Perceived Vulnerability to Downside Risk
In this paper we propose an approach to vulnerability called perceived vulnerability to downside risk. We argue that the other concepts of vulnerability, though partially adhering to the focus axiom, do not exclusively consider downside risks in their measures. The reason for this is that most of them use a pre-determined threshold such as the poverty line as their benchmark for analysis. Instead, we opt for the current level of wellbeing of a household as reference point. Also, we propose to use subjective risk perception as the source of information for quantifying vulnerability since it overcomes some of the shortcomings connected to the reliance on information about the past. Finally, we apply the measure of perceived vulnerability to downside risk to risk perception data from Thailand and Vietnam and find that households in the latter country tend to be more vulnerable than households in the former. Moreover, determinants of perceived vulnerability to downside risk differ significantly between the two countries.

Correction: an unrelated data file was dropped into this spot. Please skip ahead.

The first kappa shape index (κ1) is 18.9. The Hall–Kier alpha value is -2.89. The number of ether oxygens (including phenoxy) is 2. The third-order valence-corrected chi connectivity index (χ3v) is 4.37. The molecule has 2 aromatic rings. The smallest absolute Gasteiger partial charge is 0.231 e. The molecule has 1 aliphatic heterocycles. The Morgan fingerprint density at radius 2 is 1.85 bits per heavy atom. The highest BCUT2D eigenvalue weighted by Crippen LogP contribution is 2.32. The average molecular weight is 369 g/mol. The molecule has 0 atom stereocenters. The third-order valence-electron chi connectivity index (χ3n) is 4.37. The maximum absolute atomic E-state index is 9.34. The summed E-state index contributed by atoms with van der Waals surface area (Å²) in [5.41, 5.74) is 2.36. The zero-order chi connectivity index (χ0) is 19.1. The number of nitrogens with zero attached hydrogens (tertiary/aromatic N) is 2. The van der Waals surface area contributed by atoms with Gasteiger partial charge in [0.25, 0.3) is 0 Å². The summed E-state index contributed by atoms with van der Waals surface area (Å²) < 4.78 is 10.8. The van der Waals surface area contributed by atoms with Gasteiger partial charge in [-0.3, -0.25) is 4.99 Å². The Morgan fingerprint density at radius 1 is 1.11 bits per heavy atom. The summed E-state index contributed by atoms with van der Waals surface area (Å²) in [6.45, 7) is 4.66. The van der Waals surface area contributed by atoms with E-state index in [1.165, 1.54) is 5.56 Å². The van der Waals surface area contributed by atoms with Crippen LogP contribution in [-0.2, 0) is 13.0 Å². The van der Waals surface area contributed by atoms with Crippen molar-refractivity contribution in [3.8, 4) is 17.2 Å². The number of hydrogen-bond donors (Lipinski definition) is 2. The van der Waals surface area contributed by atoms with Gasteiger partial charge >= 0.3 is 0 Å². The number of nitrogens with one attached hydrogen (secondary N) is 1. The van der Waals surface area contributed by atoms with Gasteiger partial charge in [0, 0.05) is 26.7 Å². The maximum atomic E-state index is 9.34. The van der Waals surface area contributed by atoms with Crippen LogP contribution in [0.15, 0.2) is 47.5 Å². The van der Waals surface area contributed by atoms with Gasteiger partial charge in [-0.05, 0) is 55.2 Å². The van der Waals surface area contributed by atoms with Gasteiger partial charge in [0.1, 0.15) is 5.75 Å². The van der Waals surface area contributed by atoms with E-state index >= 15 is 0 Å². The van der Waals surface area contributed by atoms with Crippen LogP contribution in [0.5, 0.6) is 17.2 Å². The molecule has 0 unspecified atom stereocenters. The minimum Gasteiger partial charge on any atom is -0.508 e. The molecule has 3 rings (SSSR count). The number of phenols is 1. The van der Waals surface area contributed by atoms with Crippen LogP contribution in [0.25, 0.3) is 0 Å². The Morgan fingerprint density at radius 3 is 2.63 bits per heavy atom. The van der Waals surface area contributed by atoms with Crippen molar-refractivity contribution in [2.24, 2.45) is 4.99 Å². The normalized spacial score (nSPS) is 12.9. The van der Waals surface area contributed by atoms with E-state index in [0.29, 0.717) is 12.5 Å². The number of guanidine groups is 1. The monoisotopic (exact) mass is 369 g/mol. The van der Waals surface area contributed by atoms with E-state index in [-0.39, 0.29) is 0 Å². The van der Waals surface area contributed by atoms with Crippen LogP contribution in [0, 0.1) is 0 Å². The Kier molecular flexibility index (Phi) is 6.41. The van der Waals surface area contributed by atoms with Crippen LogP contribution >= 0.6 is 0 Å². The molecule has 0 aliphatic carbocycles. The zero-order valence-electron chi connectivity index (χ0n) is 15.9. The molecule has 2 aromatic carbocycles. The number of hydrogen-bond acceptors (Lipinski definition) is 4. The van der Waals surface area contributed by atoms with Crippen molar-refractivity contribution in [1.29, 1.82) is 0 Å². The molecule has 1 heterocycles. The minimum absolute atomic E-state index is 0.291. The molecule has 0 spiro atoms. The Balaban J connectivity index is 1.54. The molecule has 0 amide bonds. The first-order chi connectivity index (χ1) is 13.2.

|Date of creation:||28 Sep 2010|
|Contact details of provider:|| Postal: Platz der Goettinger Sieben 3; D-37073 Goettingen, GERMANY|
Phone: +49 551 39 14066
Fax: + 49 551 39 14059
Web page: http://www.uni-goettingen.de/en/82144.html
When requesting a correction, please mention this item's handle: RePEc:got:gotcrc:043. See general information about how to correct material in RePEc.
For technical questions regarding this item, or to correct its authors, title, abstract, bibliographic or download information, contact: (Dominik Noe)
If references are entirely missing, you can add them using this form.